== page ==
By David Matheson, SmartOrg
If resources were unlimited, Innovation (R&D and New Product Development) and Finance would never be in conflict: every idea would be fully funded and staffed. In a resource-constrained world, Innovation and Finance often work at cross-purposes. Innovation teams balk at Finance placing restrictions on resources and demanding precise, fixed estimates of project results. Finance sees Innovation teams as a source of unnecessary risk and expense without certainty of return. This tug-of-war distracts both Innovation and Finance from growing the business.
But both groups need to make innovation make money. Finance’s growth goals must be on Innovation’s agenda, and Finance must recognize Innovation’s need to explore high-risk, high-reward areas. The two groups need a shared set of terms and tools to let them focus together on driving project upside and prioritizing projects for maximum portfolio value. Then they can agree on which projects to shelve, which to execute as planned, and which to pivot to better opportunities.
To get high returns, an organization must take risk: the question is how to manage risk wisely. Managing risk at the project level kills high-risk, high-return projects. Managing risk at the portfolio level recognizes the value of diversification and balances risk and return. To get enough big winners, the portfolio must include enough high-quality risky projects.
Instead of stifling conversations about budget authorizations and committed forecasts, have smart conversations about wealth creation, options and value. At first, these smart conversations may be unfamiliar and uncomfortable, but they are essential.
How Can We Create Wealth?
Wealth creation through innovation starts with unlocking each project’s upside. Done right, evaluation is a continuous process that identifies how to increase each project’s return. When Finance and Innovation are disconnected, they usually treat Evaluation as a hurdle rather than a tool to drive each project toward better results.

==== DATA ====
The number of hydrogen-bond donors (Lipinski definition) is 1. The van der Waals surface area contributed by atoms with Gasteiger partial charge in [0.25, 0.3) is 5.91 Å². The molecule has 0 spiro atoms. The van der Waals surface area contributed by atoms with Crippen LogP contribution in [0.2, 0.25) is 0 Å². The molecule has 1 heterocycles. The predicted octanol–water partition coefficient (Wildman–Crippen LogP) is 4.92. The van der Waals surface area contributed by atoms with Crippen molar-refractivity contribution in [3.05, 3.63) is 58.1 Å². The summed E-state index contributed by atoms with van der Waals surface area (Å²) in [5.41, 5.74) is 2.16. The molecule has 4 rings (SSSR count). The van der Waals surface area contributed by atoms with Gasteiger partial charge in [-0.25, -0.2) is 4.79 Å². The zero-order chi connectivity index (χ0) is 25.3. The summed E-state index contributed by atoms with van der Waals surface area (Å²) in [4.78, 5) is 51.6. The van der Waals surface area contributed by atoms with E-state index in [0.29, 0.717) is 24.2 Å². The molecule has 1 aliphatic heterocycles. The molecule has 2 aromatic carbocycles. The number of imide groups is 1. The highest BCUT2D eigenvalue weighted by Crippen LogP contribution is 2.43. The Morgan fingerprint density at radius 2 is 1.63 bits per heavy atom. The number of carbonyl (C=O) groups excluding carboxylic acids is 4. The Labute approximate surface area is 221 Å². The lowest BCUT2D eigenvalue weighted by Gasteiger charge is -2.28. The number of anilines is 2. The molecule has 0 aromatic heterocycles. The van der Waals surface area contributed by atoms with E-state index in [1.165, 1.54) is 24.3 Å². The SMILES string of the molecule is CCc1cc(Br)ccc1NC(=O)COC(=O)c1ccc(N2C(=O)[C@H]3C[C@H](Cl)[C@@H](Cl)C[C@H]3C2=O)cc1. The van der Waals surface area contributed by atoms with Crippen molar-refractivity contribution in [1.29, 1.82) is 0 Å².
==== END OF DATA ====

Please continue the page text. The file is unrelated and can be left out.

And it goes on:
Focusing on what’s most critical to success and profitability helps Innovation and Finance account for uncertainty in the factors that help or hinder achieving each project’s upside. This keeps the discussions centered on unlocking value rather than on fear.
At the corporate executive level, the issue is making great portfolio choices. Smart conversations about innovation portfolios seek to balance financial return and support of the organization’s strategy with aggregate risk and cost. Shifting toward more valuable projects gives the portfolio more power to generate future revenues.
Pursuing upside potential naturally drives conversations about comparative choices. Together, unlocking project upside and making great portfolio choices create a virtuous cycle of building great portfolio results.
Smart Conversations, Great Portfolio Results
Achieving great portfolio results has three dimensions:
Economics: driving results the portfolio should achieve (the wealth it should create) and vetting uncertainties in the portfolio.
Resources: assigning resources to projects and setting parameters (budgets and timelines) for their use.
Process: governance tools to ensure that managers and executives remain informed of project status, upcoming achievements and potential problem areas.
Managers are generally most comfortable with resources and process. It’s straightforward to create budgets, milestones, dates, and organization charts, even if these take lots of effort.
But economics is the key to ensuring that resources and process create real value for the enterprise. The challenge is that top-down requirements for growth and constraints on spending typically don’t match to bottom-up reality. To close the gap, something has to change.
The crux of the issue is learning how to say no to good projects to fund better ones, to manage portfolio risk instead of simply avoiding risky projects. The naive approach of “gathering the data” and making a decision usually falls short. Objective evaluation is fundamentally hard, because people typically make assumptions to support their case and use subjective evaluations in a political fight.
To make and accept decisions using objective evaluations, the standards for the process are high. Will those whose projects were cancelled come to the same conclusion themselves–or at least acknowledge that the decision was made fairly and objectively? Smart portfolio conversations combine analytical comparison processes with conflict resolution processes that help portfolio managers and project owners reach consensus about which projects will best drive the organization’s future.
Shared Terms, Shared Tools, Shared Goals
Helping Innovation and Finance appreciate and understand each other’s roles and goals enables organizations to move beyond mistrust and miscommunication and start having smart portfolio conversations. These conversations let Innovation and Finance apply their respective skills and expertise to pursuing growth and creating greater wealth.